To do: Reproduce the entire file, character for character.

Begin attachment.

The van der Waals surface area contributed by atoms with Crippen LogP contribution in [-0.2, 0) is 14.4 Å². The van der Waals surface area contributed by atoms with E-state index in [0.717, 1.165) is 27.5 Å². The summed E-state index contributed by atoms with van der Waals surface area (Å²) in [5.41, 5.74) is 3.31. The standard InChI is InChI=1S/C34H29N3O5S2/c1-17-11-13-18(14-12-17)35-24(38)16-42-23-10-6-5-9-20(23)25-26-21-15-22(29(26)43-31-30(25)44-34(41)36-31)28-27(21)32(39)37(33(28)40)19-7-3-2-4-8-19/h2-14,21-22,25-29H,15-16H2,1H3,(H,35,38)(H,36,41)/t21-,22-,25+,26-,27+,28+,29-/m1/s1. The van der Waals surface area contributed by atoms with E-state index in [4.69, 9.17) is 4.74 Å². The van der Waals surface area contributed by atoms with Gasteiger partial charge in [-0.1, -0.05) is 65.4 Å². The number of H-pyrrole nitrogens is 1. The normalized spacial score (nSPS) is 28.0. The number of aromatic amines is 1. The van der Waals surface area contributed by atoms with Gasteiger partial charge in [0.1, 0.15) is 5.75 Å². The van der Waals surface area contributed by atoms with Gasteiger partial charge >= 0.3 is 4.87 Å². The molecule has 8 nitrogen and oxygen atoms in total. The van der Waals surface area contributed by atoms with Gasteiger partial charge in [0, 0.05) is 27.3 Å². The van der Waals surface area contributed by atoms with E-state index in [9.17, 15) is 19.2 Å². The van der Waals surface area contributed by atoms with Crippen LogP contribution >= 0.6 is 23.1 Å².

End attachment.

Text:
The van der Waals surface area contributed by atoms with Crippen LogP contribution in [-0.2, 0) is 14.4 Å². The van der Waals surface area contributed by atoms with E-state index in [0.717, 1.165) is 27.5 Å². The summed E-state index contributed by atoms with van der Waals surface area (Å²) in [5.41, 5.74) is 3.31. The standard InChI is InChI=1S/C34H29N3O5S2/c1-17-11-13-18(14-12-17)35-24(38)16-42-23-10-6-5-9-20(23)25-26-21-15-22(29(26)43-31-30(25)44-34(41)36-31)28-27(21)32(39)37(33(28)40)19-7-3-2-4-8-19/h2-14,21-22,25-29H,15-16H2,1H3,(H,35,38)(H,36,41)/t21-,22-,25+,26-,27+,28+,29-/m1/s1. The van der Waals surface area contributed by atoms with E-state index in [4.69, 9.17) is 4.74 Å². The van der Waals surface area contributed by atoms with Gasteiger partial charge in [-0.1, -0.05) is 65.4 Å². The number of H-pyrrole nitrogens is 1. The normalized spacial score (nSPS) is 28.0. The number of aromatic amines is 1. The van der Waals surface area contributed by atoms with Gasteiger partial charge in [0.1, 0.15) is 5.75 Å². The van der Waals surface area contributed by atoms with Gasteiger partial charge >= 0.3 is 4.87 Å². The molecule has 8 nitrogen and oxygen atoms in total. The van der Waals surface area contributed by atoms with Gasteiger partial charge in [0, 0.05) is 27.3 Å². The van der Waals surface area contributed by atoms with E-state index in [9.17, 15) is 19.2 Å². The van der Waals surface area contributed by atoms with Crippen LogP contribution >= 0.6 is 23.1 Å².